Minneapolis is burning. My home is burning. This country is burning, and the embers won’t go out until substantial changes are made. This rage isn’t new. These issues aren’t new. This is the inequity that Minnesota is built on, and the abuse of black bodies our country is built on.
I can’t tell you exactly why this is the moment this unrest is happening, but I can tell you that it is a long time coming. While there are many people and groups using this moment to promote their agendas, or live out the anarchical fantasy, at the heart of this moment is a message that must be heard.
In many ways Minnesota is a hidden gem. A place where the grass grows green, the people are nice, the streets are clean, and the schools are good. Minnesota is home to 16 Fortune 500 companies, numerous prestigious universities and some of the best public-schools in the nation. If you were to visit Minneapolis, it would genuinely be hard to sniff out the deep oppression here. Racist systems and pasts are cloaked in “Minnesota Nice.” But the undercurrent runs strong. In 2017, Minnesota was ranked second for racial disparities in the U.S., after our close neighbor Wisconsin. In the past three years, not much has changed. The Midwest remains one of the most unequal places in the country. Not the Jim Crow South, the Midwest.
Here, racism isn’t spoken. It sits inside the hearts and minds of people who won’t speak their minds out of fear of being challenged or called out. It sits inside, and grows and festers until one day it comes out. Like kneeling on the neck of a handcuffed black man. Because even if that officer thought he was just taking control of a situation, deescalating like the police academy taught him to, somewhere inside him (maybe deep, maybe on the surface) something told him to choke George to death because he is black, and he should know his place.
This type of racism is a silent killer. It seeps in the cracks of homes and minds and infects everyone. For some, Minnesota is a near utopia. The schools are good, we have strong public utilities, a strong job market, wonderful nature and weather. But, in reality, residential perfection is only for some. Minnesota has some of the largest equity gaps in the country for black people.
This inequality is almost never addressed because it is easily ignored in places like Minneapolis. Redlining and unequal lending reinforces segregation in communities, so people can live their entire life without being exposed to the true diversity of this state. The median household income for a white family is nearly double that of a black family. Seven percent of white Minnesotans live in poverty, but for black citizens the rate is 27%. Only twenty-four percent of black households own their home. Seventy-six percent of white households own their homes.
This isn’t just microaggressions and racist language, this isn’t just about cops killing black people. This is about systems set in place that intentionally keep black and brown communities held down.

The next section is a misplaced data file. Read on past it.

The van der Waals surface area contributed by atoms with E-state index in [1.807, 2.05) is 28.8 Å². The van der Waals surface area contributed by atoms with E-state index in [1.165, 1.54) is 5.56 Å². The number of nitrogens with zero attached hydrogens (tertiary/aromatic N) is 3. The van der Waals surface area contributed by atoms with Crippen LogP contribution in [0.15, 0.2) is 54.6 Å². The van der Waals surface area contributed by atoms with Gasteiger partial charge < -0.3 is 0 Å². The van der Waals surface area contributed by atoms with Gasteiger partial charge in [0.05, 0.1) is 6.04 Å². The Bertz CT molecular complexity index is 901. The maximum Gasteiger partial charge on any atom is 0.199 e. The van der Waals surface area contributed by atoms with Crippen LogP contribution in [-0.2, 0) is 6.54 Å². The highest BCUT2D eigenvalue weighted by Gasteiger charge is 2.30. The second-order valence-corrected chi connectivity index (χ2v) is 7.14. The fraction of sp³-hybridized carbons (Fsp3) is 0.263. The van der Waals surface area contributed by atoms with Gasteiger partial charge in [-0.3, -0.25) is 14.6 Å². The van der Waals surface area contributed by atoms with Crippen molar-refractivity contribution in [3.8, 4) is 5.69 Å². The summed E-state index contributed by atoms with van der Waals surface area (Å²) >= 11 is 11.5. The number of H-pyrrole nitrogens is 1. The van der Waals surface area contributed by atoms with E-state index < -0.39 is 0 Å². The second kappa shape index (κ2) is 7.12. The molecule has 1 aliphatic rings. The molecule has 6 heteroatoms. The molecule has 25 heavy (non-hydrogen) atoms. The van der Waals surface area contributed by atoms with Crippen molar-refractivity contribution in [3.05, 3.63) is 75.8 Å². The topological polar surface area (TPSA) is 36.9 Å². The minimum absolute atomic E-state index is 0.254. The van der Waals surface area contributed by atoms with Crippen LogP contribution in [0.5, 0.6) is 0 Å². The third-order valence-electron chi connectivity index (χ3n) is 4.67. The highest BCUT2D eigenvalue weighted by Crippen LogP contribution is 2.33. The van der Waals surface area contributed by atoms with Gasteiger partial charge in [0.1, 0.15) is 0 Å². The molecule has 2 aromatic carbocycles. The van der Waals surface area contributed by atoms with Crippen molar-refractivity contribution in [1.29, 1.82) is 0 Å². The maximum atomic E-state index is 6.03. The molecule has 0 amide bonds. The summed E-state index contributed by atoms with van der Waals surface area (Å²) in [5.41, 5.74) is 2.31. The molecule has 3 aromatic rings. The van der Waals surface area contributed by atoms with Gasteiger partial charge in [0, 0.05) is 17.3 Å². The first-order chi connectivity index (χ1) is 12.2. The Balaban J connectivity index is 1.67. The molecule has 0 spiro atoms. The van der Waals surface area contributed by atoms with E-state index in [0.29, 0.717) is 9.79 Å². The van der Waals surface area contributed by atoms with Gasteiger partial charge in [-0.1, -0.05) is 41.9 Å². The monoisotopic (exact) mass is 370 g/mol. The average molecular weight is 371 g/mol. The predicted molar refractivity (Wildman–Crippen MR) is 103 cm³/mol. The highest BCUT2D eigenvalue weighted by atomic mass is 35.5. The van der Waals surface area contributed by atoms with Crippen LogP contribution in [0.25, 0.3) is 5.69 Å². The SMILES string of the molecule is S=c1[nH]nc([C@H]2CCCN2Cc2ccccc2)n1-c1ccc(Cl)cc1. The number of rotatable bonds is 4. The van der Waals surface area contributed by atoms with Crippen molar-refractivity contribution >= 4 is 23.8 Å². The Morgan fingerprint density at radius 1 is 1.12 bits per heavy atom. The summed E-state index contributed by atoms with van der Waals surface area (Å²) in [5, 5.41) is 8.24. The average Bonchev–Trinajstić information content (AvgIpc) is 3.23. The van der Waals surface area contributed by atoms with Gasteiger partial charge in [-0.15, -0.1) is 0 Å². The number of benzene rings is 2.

Black America is not the same as White America. And yes, sometimes being black is fun. Many days I’ve thanked God for my seat at a table. Being black is like being part of an international club of understanding and support for one another. There’s culture, music, hair, fashion, food, literature, and more that was created and established well before I, or my parents, were born. Some days, being black is beautiful. It is a symbol of strength and courage, of love and community, and of hope. But then, I see another black body, handcuffed, face down on the pavement, lifeless at the hands of the police. A glaring reminder that all our black culture and joy is just a cover. It is the threads we have had to weave to try and stitch up the gaping slashes that run deep within our community and individuals.
Eventually this moment will end. The protest will die down and those who are privileged enough to ignore this oppression will begin focusing on other news. But I won’t, I can’t. This isn’t just about black men being killed by cops, this is about the fact that the black community’s systematic oppression is still not seen. This is about the fact that we still aren’t heard as we are screaming for you to hear us when we say that this country is founded on keeping black people as lesser. This is about all the times we are told to calm down when we are faced with racist acts and language. When will you believe us?
Racism isn’t just being called the N word; racism is the foundation that this country sits on. Racism is when you won’t go to a part of town because it feels “unsafe.” Racism is when white culture is the standard. Racism is when black and brown people are not able to become financially independent because they cannot get loans from the bank. Racism is the school to prison pipeline and the achievement gap. Racism is the fact that black women are four times more likely to die during childbirth. Racism is when white people refuse to live in diverse communities because it makes them feel uncomfortable.
This isn’t just about George or Breonna or Ahmaud or even Trump. This is about years of abuse. This is about not being allowed to truly live in America. Our work is not valued, our bodies are not valued, our lives are not valued. This runs deeper than most of us can even begin to imagine. What started in my hometown is spreading. The outrage that we feel here in Minneapolis is not new, nor is it unique. These are feelings that have been growing in marginalized communities all throughout the country. Do you see us yet?
Do you hear us yet?